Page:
Nearly Four Years After Harvey, Rockport Residents Grapple With One Disaster After Another

Rockport Mayor Pat Rios says serious flooding this week has prompted the city to make its ninth disaster declaration since Hurricane Harvey.

By Jill AmentJuly 9, 2021 1:09 pm

Along the South Texas Coastal Bend, heavy rains this week have brought major flooding, and concerns about drinking water supplies to cities including Corpus Christi, Port Aransas and Rockport. Meteorologists say some parts of the Coastal Bend may have seen up to a foot of rain since Wednesday.

In Rockport, which was hit hard by Hurricane Harvey nearly four years ago, even more rain is expected Friday.

Rockport Mayor Pat Rios told Texas Standard that major entrances and exits to his city are flooded, making it difficult for people to leave. Rising waters have also hidden potholes and sinkholes from the view of drivers, making the roadways in deep water areas treacherous. Drivers who encounter them have gotten stuck.

“Our first responders out there are trying to pull people out, but we’re asking people to stay home, because there’s no point in endangering themselves or first responders that are out there trying to help them,” Rios said.

First responders are also working to rescue people who are stuck in their homes and need to get out. Rios says state resources have been deployed, including boats that are being used for rescues.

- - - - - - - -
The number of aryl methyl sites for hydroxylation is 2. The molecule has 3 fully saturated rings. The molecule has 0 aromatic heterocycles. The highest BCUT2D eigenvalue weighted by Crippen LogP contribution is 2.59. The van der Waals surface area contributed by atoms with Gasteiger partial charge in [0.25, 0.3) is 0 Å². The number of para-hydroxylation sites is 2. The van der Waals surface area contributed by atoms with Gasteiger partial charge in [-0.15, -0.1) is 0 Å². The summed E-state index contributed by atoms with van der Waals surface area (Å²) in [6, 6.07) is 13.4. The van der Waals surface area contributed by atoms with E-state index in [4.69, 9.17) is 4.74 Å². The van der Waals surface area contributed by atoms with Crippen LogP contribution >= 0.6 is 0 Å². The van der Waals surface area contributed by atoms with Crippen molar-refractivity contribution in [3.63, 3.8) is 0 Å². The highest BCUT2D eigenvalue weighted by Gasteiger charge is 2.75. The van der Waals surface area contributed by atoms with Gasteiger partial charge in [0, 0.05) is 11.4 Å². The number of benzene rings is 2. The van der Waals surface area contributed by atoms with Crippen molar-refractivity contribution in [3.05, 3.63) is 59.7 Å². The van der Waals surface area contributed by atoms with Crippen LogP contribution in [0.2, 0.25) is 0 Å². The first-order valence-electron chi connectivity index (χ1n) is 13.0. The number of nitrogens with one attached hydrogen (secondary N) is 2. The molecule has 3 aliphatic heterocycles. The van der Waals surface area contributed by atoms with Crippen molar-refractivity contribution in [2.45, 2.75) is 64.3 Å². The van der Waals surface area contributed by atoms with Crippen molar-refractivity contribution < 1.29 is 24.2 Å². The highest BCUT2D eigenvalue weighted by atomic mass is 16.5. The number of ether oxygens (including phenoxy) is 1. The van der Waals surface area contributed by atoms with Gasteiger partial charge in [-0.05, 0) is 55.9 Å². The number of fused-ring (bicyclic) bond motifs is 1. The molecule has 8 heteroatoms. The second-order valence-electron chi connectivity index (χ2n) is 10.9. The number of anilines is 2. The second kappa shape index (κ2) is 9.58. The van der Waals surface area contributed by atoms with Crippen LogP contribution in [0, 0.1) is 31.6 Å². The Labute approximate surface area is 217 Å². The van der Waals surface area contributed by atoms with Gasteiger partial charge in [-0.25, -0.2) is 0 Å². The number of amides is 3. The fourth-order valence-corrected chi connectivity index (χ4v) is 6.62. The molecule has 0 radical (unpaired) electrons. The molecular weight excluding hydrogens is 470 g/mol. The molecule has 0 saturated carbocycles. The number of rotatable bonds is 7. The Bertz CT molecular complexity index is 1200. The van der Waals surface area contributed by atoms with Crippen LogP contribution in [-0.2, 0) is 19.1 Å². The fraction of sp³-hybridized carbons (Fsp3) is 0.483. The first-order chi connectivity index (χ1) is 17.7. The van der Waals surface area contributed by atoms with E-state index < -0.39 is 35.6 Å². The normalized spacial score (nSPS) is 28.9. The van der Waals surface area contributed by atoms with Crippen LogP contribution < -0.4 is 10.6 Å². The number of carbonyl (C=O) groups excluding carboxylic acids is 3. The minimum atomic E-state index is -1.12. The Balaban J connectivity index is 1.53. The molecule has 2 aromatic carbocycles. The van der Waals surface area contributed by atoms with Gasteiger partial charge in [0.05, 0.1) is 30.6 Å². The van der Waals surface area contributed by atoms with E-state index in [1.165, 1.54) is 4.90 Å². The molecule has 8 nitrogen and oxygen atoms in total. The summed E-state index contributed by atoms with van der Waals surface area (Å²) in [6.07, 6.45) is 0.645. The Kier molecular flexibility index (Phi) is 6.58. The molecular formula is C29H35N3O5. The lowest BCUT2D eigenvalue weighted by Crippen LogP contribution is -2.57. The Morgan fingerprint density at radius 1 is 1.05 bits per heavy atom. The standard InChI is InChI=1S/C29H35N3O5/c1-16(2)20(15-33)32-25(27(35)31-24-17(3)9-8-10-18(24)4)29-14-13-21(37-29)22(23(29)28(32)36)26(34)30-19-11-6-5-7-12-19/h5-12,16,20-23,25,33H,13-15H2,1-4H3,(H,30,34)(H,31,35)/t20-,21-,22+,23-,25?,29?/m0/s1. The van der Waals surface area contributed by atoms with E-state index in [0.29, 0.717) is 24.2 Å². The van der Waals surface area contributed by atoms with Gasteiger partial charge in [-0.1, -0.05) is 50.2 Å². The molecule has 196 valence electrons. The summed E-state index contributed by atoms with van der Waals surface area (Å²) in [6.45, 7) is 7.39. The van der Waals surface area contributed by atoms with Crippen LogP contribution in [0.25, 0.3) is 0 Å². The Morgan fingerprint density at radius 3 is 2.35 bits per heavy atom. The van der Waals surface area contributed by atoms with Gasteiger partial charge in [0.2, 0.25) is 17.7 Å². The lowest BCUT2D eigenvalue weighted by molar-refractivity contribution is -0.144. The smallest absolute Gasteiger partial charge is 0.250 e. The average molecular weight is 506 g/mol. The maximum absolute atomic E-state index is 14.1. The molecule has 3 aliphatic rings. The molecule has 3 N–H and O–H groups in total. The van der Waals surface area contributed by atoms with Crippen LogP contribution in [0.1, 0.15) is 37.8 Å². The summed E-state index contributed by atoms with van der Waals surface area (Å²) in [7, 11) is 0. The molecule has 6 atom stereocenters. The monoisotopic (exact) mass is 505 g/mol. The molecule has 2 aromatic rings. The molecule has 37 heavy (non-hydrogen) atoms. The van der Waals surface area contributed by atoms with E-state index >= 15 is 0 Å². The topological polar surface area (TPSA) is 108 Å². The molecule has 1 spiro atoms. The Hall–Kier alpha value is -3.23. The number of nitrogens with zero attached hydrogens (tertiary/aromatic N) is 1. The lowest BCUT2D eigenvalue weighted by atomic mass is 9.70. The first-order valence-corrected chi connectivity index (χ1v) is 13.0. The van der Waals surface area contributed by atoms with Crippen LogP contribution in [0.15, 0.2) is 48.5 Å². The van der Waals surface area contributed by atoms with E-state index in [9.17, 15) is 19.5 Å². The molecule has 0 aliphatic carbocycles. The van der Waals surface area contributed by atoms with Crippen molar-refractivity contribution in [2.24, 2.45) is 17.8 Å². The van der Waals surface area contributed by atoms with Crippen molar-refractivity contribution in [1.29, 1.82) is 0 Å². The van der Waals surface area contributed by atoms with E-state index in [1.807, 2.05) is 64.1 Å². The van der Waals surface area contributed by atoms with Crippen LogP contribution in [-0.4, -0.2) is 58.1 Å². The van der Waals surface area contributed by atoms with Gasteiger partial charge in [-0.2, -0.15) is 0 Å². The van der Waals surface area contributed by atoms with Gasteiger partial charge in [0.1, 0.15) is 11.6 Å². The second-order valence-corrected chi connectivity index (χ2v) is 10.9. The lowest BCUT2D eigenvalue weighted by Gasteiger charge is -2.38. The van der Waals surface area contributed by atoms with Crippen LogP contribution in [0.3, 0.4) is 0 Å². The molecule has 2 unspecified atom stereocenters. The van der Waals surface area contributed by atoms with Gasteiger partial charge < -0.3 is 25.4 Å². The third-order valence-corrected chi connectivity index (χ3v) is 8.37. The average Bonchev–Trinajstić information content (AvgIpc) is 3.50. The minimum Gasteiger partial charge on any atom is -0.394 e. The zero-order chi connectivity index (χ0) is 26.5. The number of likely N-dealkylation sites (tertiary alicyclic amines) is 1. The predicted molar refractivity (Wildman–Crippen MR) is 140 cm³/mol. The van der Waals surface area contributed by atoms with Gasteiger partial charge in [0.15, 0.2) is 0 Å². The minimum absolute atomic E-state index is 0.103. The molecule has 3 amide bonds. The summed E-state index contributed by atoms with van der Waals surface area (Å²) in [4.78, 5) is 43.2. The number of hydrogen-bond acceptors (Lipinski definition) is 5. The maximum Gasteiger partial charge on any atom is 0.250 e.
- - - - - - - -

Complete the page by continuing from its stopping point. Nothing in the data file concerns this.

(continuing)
During Hurricane Harvey, wind did the most significant damage in Rockport. The current rains are primarily causing flooding. Some residents, and the city itself, are still repairing damage caused by the hurricane. Rios says he’s watching how flood waters impact the ongoing rebuilding of the Key Allegro Bridge, which is the only access to an island containing 800 homes.

“We’re hoping that this influx of the water into the bay doesn’t damage the structure of that bridge,” Rios said. “We’ll have divers in the water next week, just to check the integrity of that bridge.”

Rios says, so far, Rockport hasn’t lost access to safe drinking water, and sewer systems aren’t severely affected.

“The wastewater treatment plant has been affected some, but that’s still working,” he said.

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